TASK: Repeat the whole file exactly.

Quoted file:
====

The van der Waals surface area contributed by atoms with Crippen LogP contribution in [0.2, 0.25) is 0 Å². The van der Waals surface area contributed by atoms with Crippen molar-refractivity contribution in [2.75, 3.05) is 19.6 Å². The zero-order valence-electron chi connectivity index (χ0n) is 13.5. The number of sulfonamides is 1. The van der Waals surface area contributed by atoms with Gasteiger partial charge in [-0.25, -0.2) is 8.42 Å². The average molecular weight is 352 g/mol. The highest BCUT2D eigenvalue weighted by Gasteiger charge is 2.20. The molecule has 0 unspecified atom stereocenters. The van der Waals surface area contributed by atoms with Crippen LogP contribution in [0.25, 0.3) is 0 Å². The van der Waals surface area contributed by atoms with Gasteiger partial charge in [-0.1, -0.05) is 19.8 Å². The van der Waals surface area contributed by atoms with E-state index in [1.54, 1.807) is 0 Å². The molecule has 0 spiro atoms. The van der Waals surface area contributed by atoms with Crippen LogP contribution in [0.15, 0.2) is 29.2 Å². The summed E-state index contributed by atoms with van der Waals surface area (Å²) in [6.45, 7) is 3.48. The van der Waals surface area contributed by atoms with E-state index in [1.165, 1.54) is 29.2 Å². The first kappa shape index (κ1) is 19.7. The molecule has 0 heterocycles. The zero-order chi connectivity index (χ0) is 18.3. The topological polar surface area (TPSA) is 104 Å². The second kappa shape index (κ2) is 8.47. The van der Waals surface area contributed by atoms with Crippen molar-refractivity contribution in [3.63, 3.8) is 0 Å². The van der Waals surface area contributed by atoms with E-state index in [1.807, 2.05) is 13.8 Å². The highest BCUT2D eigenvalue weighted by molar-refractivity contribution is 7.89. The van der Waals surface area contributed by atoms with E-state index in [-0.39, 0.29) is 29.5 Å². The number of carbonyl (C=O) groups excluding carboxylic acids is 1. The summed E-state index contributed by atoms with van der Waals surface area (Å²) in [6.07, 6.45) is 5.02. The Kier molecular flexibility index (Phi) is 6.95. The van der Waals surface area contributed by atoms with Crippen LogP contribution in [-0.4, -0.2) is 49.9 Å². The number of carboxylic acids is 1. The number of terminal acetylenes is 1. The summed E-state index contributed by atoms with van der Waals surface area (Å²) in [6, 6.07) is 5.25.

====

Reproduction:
The van der Waals surface area contributed by atoms with Crippen LogP contribution in [0.2, 0.25) is 0 Å². The van der Waals surface area contributed by atoms with Crippen molar-refractivity contribution in [2.75, 3.05) is 19.6 Å². The zero-order valence-electron chi connectivity index (χ0n) is 13.5. The number of sulfonamides is 1. The van der Waals surface area contributed by atoms with Gasteiger partial charge in [-0.25, -0.2) is 8.42 Å². The average molecular weight is 352 g/mol. The highest BCUT2D eigenvalue weighted by Gasteiger charge is 2.20. The molecule has 0 unspecified atom stereocenters. The van der Waals surface area contributed by atoms with Crippen LogP contribution in [0.25, 0.3) is 0 Å². The van der Waals surface area contributed by atoms with Gasteiger partial charge in [-0.1, -0.05) is 19.8 Å². The van der Waals surface area contributed by atoms with E-state index in [1.54, 1.807) is 0 Å². The molecule has 0 spiro atoms. The van der Waals surface area contributed by atoms with Crippen LogP contribution in [0.15, 0.2) is 29.2 Å². The summed E-state index contributed by atoms with van der Waals surface area (Å²) in [6.45, 7) is 3.48. The van der Waals surface area contributed by atoms with E-state index in [1.165, 1.54) is 29.2 Å². The first kappa shape index (κ1) is 19.7. The molecule has 0 heterocycles. The zero-order chi connectivity index (χ0) is 18.3. The topological polar surface area (TPSA) is 104 Å². The second kappa shape index (κ2) is 8.47. The van der Waals surface area contributed by atoms with Crippen molar-refractivity contribution in [3.63, 3.8) is 0 Å². The van der Waals surface area contributed by atoms with E-state index in [1.807, 2.05) is 13.8 Å². The highest BCUT2D eigenvalue weighted by molar-refractivity contribution is 7.89. The van der Waals surface area contributed by atoms with E-state index in [-0.39, 0.29) is 29.5 Å². The number of carbonyl (C=O) groups excluding carboxylic acids is 1. The summed E-state index contributed by atoms with van der Waals surface area (Å²) in [6.07, 6.45) is 5.02. The Kier molecular flexibility index (Phi) is 6.95. The van der Waals surface area contributed by atoms with Crippen LogP contribution in [-0.4, -0.2) is 49.9 Å². The number of carboxylic acids is 1. The number of terminal acetylenes is 1. The summed E-state index contributed by atoms with van der Waals surface area (Å²) in [6, 6.07) is 5.25.